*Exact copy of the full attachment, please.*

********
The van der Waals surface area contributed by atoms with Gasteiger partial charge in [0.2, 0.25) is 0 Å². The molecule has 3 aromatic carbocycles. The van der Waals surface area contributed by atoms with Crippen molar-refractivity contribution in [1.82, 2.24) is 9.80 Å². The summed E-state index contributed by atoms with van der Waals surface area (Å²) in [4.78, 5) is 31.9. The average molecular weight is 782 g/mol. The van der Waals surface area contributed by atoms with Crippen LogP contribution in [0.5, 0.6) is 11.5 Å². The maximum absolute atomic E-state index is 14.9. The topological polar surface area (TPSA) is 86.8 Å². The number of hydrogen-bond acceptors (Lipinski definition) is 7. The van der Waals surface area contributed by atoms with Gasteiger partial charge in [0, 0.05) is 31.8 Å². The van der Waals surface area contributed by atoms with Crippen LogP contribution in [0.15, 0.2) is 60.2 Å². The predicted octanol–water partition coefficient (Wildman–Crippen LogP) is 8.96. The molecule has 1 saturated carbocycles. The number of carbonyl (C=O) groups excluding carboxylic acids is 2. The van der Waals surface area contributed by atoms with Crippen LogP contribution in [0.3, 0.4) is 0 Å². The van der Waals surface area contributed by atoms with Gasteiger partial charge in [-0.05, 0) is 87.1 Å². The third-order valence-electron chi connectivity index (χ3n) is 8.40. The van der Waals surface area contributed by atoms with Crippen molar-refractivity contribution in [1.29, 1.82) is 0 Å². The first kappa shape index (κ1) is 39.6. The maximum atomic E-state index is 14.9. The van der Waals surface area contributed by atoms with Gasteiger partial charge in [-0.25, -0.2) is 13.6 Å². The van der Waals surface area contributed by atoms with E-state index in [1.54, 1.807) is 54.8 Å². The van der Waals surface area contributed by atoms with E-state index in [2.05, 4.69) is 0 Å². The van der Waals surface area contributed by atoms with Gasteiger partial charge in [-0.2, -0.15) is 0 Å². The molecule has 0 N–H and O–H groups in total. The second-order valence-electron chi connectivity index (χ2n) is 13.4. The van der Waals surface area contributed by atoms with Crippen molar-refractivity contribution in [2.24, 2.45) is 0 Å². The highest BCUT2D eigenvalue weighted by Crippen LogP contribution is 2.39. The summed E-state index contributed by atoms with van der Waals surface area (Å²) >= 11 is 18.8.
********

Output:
The van der Waals surface area contributed by atoms with Gasteiger partial charge in [0.2, 0.25) is 0 Å². The molecule has 3 aromatic carbocycles. The van der Waals surface area contributed by atoms with Crippen molar-refractivity contribution in [1.82, 2.24) is 9.80 Å². The summed E-state index contributed by atoms with van der Waals surface area (Å²) in [4.78, 5) is 31.9. The average molecular weight is 782 g/mol. The van der Waals surface area contributed by atoms with Crippen LogP contribution in [0.5, 0.6) is 11.5 Å². The maximum absolute atomic E-state index is 14.9. The topological polar surface area (TPSA) is 86.8 Å². The number of hydrogen-bond acceptors (Lipinski definition) is 7. The van der Waals surface area contributed by atoms with Gasteiger partial charge in [0, 0.05) is 31.8 Å². The van der Waals surface area contributed by atoms with Crippen LogP contribution in [0.15, 0.2) is 60.2 Å². The predicted octanol–water partition coefficient (Wildman–Crippen LogP) is 8.96. The molecule has 1 saturated carbocycles. The number of carbonyl (C=O) groups excluding carboxylic acids is 2. The van der Waals surface area contributed by atoms with Crippen LogP contribution in [0.3, 0.4) is 0 Å². The van der Waals surface area contributed by atoms with Gasteiger partial charge in [-0.05, 0) is 87.1 Å². The third-order valence-electron chi connectivity index (χ3n) is 8.40. The van der Waals surface area contributed by atoms with Crippen molar-refractivity contribution in [1.29, 1.82) is 0 Å². The first kappa shape index (κ1) is 39.6. The maximum atomic E-state index is 14.9. The van der Waals surface area contributed by atoms with Gasteiger partial charge in [-0.25, -0.2) is 13.6 Å². The van der Waals surface area contributed by atoms with E-state index in [1.54, 1.807) is 54.8 Å². The van der Waals surface area contributed by atoms with E-state index in [2.05, 4.69) is 0 Å². The van der Waals surface area contributed by atoms with Gasteiger partial charge in [-0.2, -0.15) is 0 Å². The molecule has 0 N–H and O–H groups in total. The second-order valence-electron chi connectivity index (χ2n) is 13.4. The van der Waals surface area contributed by atoms with Crippen molar-refractivity contribution in [2.24, 2.45) is 0 Å². The highest BCUT2D eigenvalue weighted by Crippen LogP contribution is 2.39. The summed E-state index contributed by atoms with van der Waals surface area (Å²) >= 11 is 18.8.